No amount of concussion force or bad breakfast food can stop Roman and Avery's connection, though, as Avery continues to improve as a dancer. Roman's breakthrough comes with a new teaching tool (no, not ice skating; that didn't go so great last time): turning the lights off, helping her focus and relax while also giving us a lovely shot of the glowing Christmas light-hued studio. I thought maybe he would bust out a blindfold, but I'm guessing that was a little too "50 Shades" for Hallmark – but this works too. And it works for Avery, becoming so skilled that she even helps Roman rehearse the choreography for his big professional Christmas recital. (Gotta wonder how professional it is if a complete newbie can learn the steps in less than ten lessons, though.)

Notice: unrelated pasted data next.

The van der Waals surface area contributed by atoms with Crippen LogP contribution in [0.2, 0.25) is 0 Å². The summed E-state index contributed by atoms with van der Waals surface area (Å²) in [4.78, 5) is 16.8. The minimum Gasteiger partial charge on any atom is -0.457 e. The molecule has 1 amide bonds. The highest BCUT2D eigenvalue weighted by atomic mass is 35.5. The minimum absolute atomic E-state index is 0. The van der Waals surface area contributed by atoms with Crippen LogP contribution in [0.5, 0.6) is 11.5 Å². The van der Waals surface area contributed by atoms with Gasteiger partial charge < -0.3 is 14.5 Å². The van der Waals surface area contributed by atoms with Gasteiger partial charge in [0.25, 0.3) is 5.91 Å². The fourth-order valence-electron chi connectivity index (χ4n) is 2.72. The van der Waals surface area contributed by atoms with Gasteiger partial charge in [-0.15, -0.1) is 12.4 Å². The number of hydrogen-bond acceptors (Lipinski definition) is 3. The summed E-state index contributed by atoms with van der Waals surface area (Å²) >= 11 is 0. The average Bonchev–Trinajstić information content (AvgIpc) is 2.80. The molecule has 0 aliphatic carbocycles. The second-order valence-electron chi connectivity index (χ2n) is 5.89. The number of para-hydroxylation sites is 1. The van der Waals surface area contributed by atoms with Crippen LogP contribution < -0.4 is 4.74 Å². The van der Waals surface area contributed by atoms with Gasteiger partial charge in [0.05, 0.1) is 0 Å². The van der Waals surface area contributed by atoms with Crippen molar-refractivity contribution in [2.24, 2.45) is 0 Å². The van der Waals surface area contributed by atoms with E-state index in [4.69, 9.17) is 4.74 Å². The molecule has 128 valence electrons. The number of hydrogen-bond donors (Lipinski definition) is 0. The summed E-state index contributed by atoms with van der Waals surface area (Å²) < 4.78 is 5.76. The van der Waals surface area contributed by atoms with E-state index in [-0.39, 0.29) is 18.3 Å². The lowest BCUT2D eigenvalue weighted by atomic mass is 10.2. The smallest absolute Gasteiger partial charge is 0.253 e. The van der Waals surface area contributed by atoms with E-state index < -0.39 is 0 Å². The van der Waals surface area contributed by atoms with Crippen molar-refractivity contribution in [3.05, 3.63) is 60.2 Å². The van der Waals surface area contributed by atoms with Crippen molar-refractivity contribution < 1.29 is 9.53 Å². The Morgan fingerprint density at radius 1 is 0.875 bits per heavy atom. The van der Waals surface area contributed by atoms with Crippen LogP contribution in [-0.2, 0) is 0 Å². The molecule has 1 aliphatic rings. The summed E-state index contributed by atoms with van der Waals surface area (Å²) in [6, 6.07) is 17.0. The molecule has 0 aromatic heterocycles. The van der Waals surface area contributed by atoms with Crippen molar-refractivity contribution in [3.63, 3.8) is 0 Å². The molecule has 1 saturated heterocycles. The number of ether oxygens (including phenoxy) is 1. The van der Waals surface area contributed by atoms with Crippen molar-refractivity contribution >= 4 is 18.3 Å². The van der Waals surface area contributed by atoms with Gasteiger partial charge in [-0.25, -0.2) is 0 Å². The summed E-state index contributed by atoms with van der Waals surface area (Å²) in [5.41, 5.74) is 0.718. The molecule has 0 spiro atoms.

But of course, their spark goes beyond the dance floor. Avery offers to help Roman with his business plan (classic Hallmark cliche) to expand his studio and tour a second location – though I'm admittedly not a fan of the new place. Looks like a haunted hospital ward and, most pressingly, doesn't have a burgers and beer restaurant. We'll call it a fixer-upper. Meanwhile Roman brings Avery into his family, showing her off at a very Russian family function. You know how I know it's Russian? There's just some random uncles in the back playing accordions! I don't think they talk to anybody or that anybody talks to them either; Uncle Yuri and Vlad were solely invited as musical entertainment. I love them; can I rent them for my next family gathering?

Anyways, the night goes so well that Roman dances and pins a little blissful "Singin' in the Rain"-esque number down the street with Avery, and it's honestly a delight. Very rarely do you see joy or exuberance expressed in a Hallmark movie – emotions never go very high or low, always calibrated as easy background noise like Christmas music when you're wrapping gifts or decorating – but this is the closest I've seen, with someone clearly feeling an emotion in the moment and finding a way to show it.